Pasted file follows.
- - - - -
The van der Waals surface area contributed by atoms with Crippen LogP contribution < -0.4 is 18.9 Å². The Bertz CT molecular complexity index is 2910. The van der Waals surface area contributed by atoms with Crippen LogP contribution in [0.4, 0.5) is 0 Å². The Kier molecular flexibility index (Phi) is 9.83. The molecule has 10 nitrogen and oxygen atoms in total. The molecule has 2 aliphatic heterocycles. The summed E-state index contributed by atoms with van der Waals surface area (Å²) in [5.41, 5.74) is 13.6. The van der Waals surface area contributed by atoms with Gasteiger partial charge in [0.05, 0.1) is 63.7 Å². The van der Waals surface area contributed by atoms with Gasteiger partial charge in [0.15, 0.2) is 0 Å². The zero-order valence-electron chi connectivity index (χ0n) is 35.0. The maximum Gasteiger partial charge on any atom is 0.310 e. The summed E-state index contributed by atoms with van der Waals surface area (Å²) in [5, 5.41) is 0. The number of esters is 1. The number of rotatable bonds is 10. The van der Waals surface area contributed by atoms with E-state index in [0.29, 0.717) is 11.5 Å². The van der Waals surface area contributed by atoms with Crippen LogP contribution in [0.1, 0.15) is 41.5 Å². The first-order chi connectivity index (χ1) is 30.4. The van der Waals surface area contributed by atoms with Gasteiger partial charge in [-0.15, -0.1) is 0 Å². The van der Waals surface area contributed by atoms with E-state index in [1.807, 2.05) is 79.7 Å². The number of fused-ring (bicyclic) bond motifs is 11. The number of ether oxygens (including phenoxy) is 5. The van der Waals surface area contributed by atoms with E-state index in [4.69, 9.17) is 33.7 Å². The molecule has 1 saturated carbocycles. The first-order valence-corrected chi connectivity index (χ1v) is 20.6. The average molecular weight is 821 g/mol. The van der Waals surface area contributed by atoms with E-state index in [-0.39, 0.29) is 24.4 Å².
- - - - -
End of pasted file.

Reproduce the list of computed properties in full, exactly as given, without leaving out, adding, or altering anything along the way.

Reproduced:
The van der Waals surface area contributed by atoms with Crippen LogP contribution < -0.4 is 18.9 Å². The Bertz CT molecular complexity index is 2910. The van der Waals surface area contributed by atoms with Crippen LogP contribution in [0.4, 0.5) is 0 Å². The Kier molecular flexibility index (Phi) is 9.83. The molecule has 10 nitrogen and oxygen atoms in total. The molecule has 2 aliphatic heterocycles. The summed E-state index contributed by atoms with van der Waals surface area (Å²) in [5.41, 5.74) is 13.6. The van der Waals surface area contributed by atoms with Gasteiger partial charge in [0.05, 0.1) is 63.7 Å². The van der Waals surface area contributed by atoms with Gasteiger partial charge in [0.15, 0.2) is 0 Å². The zero-order valence-electron chi connectivity index (χ0n) is 35.0. The maximum Gasteiger partial charge on any atom is 0.310 e. The summed E-state index contributed by atoms with van der Waals surface area (Å²) in [5, 5.41) is 0. The number of esters is 1. The number of rotatable bonds is 10. The van der Waals surface area contributed by atoms with E-state index in [0.29, 0.717) is 11.5 Å². The van der Waals surface area contributed by atoms with Crippen LogP contribution in [0.1, 0.15) is 41.5 Å². The first-order chi connectivity index (χ1) is 30.4. The van der Waals surface area contributed by atoms with Gasteiger partial charge in [-0.15, -0.1) is 0 Å². The van der Waals surface area contributed by atoms with E-state index in [1.807, 2.05) is 79.7 Å². The number of fused-ring (bicyclic) bond motifs is 11. The number of ether oxygens (including phenoxy) is 5. The van der Waals surface area contributed by atoms with E-state index in [4.69, 9.17) is 33.7 Å². The molecule has 1 saturated carbocycles. The first-order valence-corrected chi connectivity index (χ1v) is 20.6. The average molecular weight is 821 g/mol. The van der Waals surface area contributed by atoms with E-state index in [-0.39, 0.29) is 24.4 Å².